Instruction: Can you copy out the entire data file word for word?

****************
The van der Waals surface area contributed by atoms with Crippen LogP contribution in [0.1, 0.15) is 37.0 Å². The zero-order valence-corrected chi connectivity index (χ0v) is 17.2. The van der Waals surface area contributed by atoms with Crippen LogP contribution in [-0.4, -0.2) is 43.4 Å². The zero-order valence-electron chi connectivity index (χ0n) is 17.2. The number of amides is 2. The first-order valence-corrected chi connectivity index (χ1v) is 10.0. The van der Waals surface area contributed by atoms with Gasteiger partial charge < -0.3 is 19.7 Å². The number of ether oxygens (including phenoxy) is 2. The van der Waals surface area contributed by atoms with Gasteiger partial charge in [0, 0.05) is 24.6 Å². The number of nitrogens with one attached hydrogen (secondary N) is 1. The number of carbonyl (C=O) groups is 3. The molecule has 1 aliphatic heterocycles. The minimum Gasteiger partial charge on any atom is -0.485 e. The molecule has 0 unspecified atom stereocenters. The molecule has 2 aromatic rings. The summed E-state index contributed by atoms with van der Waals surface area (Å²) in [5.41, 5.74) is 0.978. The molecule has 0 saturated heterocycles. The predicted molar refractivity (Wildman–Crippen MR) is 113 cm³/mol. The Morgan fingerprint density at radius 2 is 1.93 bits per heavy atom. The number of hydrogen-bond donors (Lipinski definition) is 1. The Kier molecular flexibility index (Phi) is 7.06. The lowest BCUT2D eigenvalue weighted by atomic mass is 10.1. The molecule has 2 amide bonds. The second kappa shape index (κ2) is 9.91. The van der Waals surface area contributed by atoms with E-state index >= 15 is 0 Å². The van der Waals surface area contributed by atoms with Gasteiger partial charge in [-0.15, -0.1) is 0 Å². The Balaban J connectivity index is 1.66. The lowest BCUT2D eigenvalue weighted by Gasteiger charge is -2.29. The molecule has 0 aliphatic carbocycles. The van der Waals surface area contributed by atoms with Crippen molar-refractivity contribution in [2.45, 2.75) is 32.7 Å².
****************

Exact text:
The van der Waals surface area contributed by atoms with Crippen LogP contribution in [0.1, 0.15) is 37.0 Å². The zero-order valence-corrected chi connectivity index (χ0v) is 17.2. The van der Waals surface area contributed by atoms with Crippen LogP contribution in [-0.4, -0.2) is 43.4 Å². The zero-order valence-electron chi connectivity index (χ0n) is 17.2. The number of amides is 2. The first-order valence-corrected chi connectivity index (χ1v) is 10.0. The van der Waals surface area contributed by atoms with Gasteiger partial charge < -0.3 is 19.7 Å². The number of ether oxygens (including phenoxy) is 2. The van der Waals surface area contributed by atoms with Gasteiger partial charge in [0, 0.05) is 24.6 Å². The number of nitrogens with one attached hydrogen (secondary N) is 1. The number of carbonyl (C=O) groups is 3. The molecule has 1 aliphatic heterocycles. The minimum Gasteiger partial charge on any atom is -0.485 e. The molecule has 0 unspecified atom stereocenters. The molecule has 2 aromatic rings. The summed E-state index contributed by atoms with van der Waals surface area (Å²) in [5.41, 5.74) is 0.978. The molecule has 0 saturated heterocycles. The predicted molar refractivity (Wildman–Crippen MR) is 113 cm³/mol. The Morgan fingerprint density at radius 2 is 1.93 bits per heavy atom. The number of hydrogen-bond donors (Lipinski definition) is 1. The Kier molecular flexibility index (Phi) is 7.06. The lowest BCUT2D eigenvalue weighted by atomic mass is 10.1. The molecule has 2 amide bonds. The second kappa shape index (κ2) is 9.91. The van der Waals surface area contributed by atoms with E-state index >= 15 is 0 Å². The van der Waals surface area contributed by atoms with Gasteiger partial charge in [-0.15, -0.1) is 0 Å². The Balaban J connectivity index is 1.66. The lowest BCUT2D eigenvalue weighted by Gasteiger charge is -2.29. The molecule has 0 aliphatic carbocycles. The van der Waals surface area contributed by atoms with Crippen molar-refractivity contribution in [2.45, 2.75) is 32.7 Å².